## Abstract

Tuberculosis (TB) transmission results from the interaction between infective sources and susceptible individuals within enabling socio-environmental conditions. As TB is an airborne pathogen, the transmission probability is determined by the volume of air inhaled from an infected source and the concentration of *Mycobacterium tuberculosis* containing respirable particles (doses) per volume of air. In this study, we model the contributions of infectious dose production, prevalence of infectious cases and daily rebreathed air volume (RAV) for defining the boundary conditions necessary to sustain endemic TB transmission at the population level. Results suggest that in areas with high RAV (range 300–1000 l d^{−1}), such as prisons, TB transmission is contributed by both super-spreaders (exhaling ≥10 infectious doses hr^{−1}) and lower infectivity individuals (exhaling less than 10 infectious doses hr^{−1}). In settings with a low quantity of RAV (less than 100 l d^{−1}), TB transmission occurs only from super-spreaders. Point-source epidemics occur in low rebreathed environments when super-spreaders infect a number of susceptibles but subsequent transmission is limited by the mean infectivity of secondary cases. By contrast, endemic TB occurs in poor socio-environmental conditions where mean infectivity cases are able to maintain a sufficiently high effective contact number.

## 1. Introduction

Tuberculosis (TB) infection and disease vary markedly between different populations. In sub-Saharan Africa and many other developing countries, TB is endemic at a high level. The TB notification rate in South Africa is close to 1% per annum [1]. The TB notification rate in the HIV-negative population of Cape Town is comparable to rates recorded in the nineteenth century in industrialized settings [2]. Even within a highly endemic country, such as South Africa, pockets of extremely high TB prevalence continue in the gold mining [3] and prison populations [4,5]. In developed countries, endemic TB may be maintained within certain economically deprived sub-populations [6] and single source explosive outbreaks fail to develop into endemic TB [7].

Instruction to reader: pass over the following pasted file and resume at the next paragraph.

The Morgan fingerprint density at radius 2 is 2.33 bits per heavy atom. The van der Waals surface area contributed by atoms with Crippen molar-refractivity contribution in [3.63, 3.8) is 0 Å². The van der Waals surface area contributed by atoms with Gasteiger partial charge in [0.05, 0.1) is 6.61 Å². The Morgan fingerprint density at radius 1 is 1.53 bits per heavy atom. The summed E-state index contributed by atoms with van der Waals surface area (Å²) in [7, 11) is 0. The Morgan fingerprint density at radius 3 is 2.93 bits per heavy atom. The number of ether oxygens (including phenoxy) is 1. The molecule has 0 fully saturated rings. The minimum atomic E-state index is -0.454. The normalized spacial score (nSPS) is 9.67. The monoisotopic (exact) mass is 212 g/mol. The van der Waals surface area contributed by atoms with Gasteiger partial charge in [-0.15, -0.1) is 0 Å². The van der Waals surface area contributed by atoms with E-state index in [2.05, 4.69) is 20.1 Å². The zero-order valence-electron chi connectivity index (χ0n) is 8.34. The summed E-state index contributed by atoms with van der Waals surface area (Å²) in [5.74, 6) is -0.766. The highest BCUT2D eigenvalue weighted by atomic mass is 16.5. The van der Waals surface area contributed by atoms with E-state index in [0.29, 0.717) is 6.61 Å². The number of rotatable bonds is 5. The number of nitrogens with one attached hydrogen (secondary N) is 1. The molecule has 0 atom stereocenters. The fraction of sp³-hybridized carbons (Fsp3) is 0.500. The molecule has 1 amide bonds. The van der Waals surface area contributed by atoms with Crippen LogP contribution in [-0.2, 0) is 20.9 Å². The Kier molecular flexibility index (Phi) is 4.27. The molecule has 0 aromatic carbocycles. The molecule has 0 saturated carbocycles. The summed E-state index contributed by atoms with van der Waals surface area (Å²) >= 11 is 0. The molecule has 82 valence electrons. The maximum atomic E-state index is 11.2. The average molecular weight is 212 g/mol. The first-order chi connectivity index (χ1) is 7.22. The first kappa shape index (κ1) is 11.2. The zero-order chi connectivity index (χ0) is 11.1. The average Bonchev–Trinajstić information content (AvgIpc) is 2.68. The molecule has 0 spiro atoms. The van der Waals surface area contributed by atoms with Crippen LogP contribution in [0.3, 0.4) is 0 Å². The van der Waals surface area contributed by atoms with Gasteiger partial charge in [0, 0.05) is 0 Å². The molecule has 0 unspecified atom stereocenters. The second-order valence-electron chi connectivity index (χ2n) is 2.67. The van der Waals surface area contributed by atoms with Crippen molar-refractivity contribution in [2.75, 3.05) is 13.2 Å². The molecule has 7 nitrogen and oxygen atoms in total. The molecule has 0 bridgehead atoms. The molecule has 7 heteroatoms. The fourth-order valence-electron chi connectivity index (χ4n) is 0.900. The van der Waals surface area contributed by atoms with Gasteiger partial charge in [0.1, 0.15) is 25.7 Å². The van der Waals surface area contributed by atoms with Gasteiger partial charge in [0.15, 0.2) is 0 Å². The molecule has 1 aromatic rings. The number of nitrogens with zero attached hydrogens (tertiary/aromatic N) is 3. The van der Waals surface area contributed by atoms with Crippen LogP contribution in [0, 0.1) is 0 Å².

Transmission of pulmonary TB results from the interaction between infective sources and susceptible individuals within enabling socio-environmental conditions. We have previously developed a model incorporating volume fraction of exhaled air and time of exposure to calculate daily rebreathed air volume (RAV) that reflects the social and environmental components of TB transmission, accounting for crowding and ventilation [8]. RAV has been measured in several TB transmission settings, which, in combination with the prevalence of infective cases and infectious particle (dose) production, allows for determination of TB transmission probabilities [9,8]. Social mixing and environmental conditions determine daily RAV [9]. Mean RAVs vary between 25 and 275 l d^{−1} for South African township adolescents [9] and are estimated to be greater than 1000 l d^{−1} for awaiting trial prisoners in an overcrowded South African prison [10].

Production rates of infectious doses vary widely. In a TB ward, infectious dose production was estimated at 1.25 doses hr^{−1} [11]. In a workplace outbreak from an untreated smear-positive pulmonary source, infectious dose production was estimated to be 12.7 doses hr^{−1} [12] and a production rate of 60 doses hr^{−1} has been reported from a highly infectious laryngeal TB case [13].

The period of infectiousness is impacted by the TB control programme that primarily identifies TB cases and initiates effective therapy, thereby decreasing prevalence of infective cases in the population. The mean period of infectivity can be defined by direct measurement [14] or estimated from TB prevalence divided by incidence rate [15]. The World Health Organization (WHO) global TB report 2015 estimated South African prevalence and incidence rates at 696/100 000 and 834/100 000, respectively, which is consistent with a mean period of infectiousness of 10 months [1]. Additionally, directly measured period of infectiousness of TB patients before treatment vary between 0.73 years (8.76 months) and 1.02 years (12.24 months) for HIV-negative, smear negative and smear positive in South African population [14].